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Graduation rates improving

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In most cases, local students are earning high school degrees and graduating on time at rates better than the state average.

By Christopher Brooke, Reporter

HILLSVILLE —  Twin County high school graduation rates defy the stereotype that rural students are more likely drop out before completing their education.

The high schools in Carroll, Galax and Grayson all topped the statewide average of students that either graduate on time or earn some other certification, like a GED.
That means two significant things to Mark Burnette, Carroll's director of secondary education: local schools systems have worked with students to get them through to graduation or some equivalent; and parents see the need for an education.
Carroll High School saw 89.8 percent of its students graduate on time, as compared to the state average of 85.5 percent, for example, Burnette quoted figures from a state Department of Education report.
When you add in those who earned GEDs or special certificates, Carroll's numbers improve to a 92 percent completion rate, he added. For Virginia, the completion rate is 89.1.
Further, Carroll kept its drop-out rate down to 7 percent, below the state average of 8.2 percent.
Galax High School had an on-time graduation rate of 86.6 percent and a completion rate of 87.8, while Grayson County High School had an 88.3 on-time graduation rate and a 90.9 completion rate, according to the state report.
Different factors contribute to the improvement in this measure of educational success for Carroll, Burnette explained. One is the fact that school divisions and the state are better able to track students who, for whatever reason, have to leave one school system but finish up in another place.
But another reason is Carroll educators have implemented programs to keep students coming to schools and to help students overcome potential barriers to getting their education.
Carroll has a drop-out prevention program in which the schools partner with the Department of Social Services, the health department, juvenile court services, Mount Rogers Mental Health, family preservation, school social workers, guidance counselors  and others to work on students' needs.
That also might include transportation and medical care, Burnette said.
Educators meet with students to talk about what's going on and what they can do to help. "We had a lot of students who wouldn't have graduated without that."
There will continue to be transient families who will somehow fall through the state's efforts to track their children's education, Burnette said. A request for student transcripts by another school division is one giveaway that a youth who moved will continue their education at their new place of residence.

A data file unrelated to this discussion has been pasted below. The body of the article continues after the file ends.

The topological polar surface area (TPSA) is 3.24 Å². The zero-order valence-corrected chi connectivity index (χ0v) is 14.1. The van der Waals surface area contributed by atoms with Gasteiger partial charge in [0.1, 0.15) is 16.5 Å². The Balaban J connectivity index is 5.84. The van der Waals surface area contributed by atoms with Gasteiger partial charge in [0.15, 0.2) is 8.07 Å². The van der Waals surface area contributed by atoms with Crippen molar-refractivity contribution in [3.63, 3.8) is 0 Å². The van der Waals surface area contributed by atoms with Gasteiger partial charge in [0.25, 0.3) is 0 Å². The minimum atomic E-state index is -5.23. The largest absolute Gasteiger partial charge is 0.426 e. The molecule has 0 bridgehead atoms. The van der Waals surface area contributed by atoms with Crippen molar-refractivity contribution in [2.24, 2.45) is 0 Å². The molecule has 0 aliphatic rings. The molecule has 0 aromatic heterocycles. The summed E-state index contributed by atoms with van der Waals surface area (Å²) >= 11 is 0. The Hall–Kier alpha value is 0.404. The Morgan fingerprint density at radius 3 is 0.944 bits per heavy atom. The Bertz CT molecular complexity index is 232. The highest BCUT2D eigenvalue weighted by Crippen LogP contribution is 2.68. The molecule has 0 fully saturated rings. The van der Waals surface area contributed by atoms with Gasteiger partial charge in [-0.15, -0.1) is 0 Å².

He could remember one student in a transient family who lived in Carroll and attended school here for just a few weeks before moving on. None of the telltale paperwork came in for her after that.
"Since we served her for a month and a half, we're responsible for her," Burnette said.
Carroll schools administrators set a goal to improve this educational measure, and they're seeing success, Burnette said. "Our goal was to reach 90 percent on-time graduation rates within five years with our drop-out prevention team."
The school system is right on the cusp of making that goal and within only two years, he added.
"I think it shows the rural localities in this area are providing more options to kids than ever before and giving them reasons to stay in school," Burnette reacted.
These improvements also reflect that parents know that their children need to graduate, he added. They know that dropping out greatly reduces a youth's chances to find a decent paying job.
This recently revamped attendance tracking system is a good thing because it caused educators to look at graduation rates closer, Burnette said. And they've taken steps to address the students' needs, too.
"The success of Virginia schools in raising graduation rates is the result of a sustained student-by-student effort focused on the young people in our schools who are most challenged by the commonwealth's minimum diploma standards and who are the most susceptible to the pressures that cause students to drop out," Superintendent of Public Instruction Patricia I. Wright said in a news release accompanying the report.
"I congratulate the thousands of teachers, counselors and administrators whose dedication to the students behind the statistics is making this progress possible."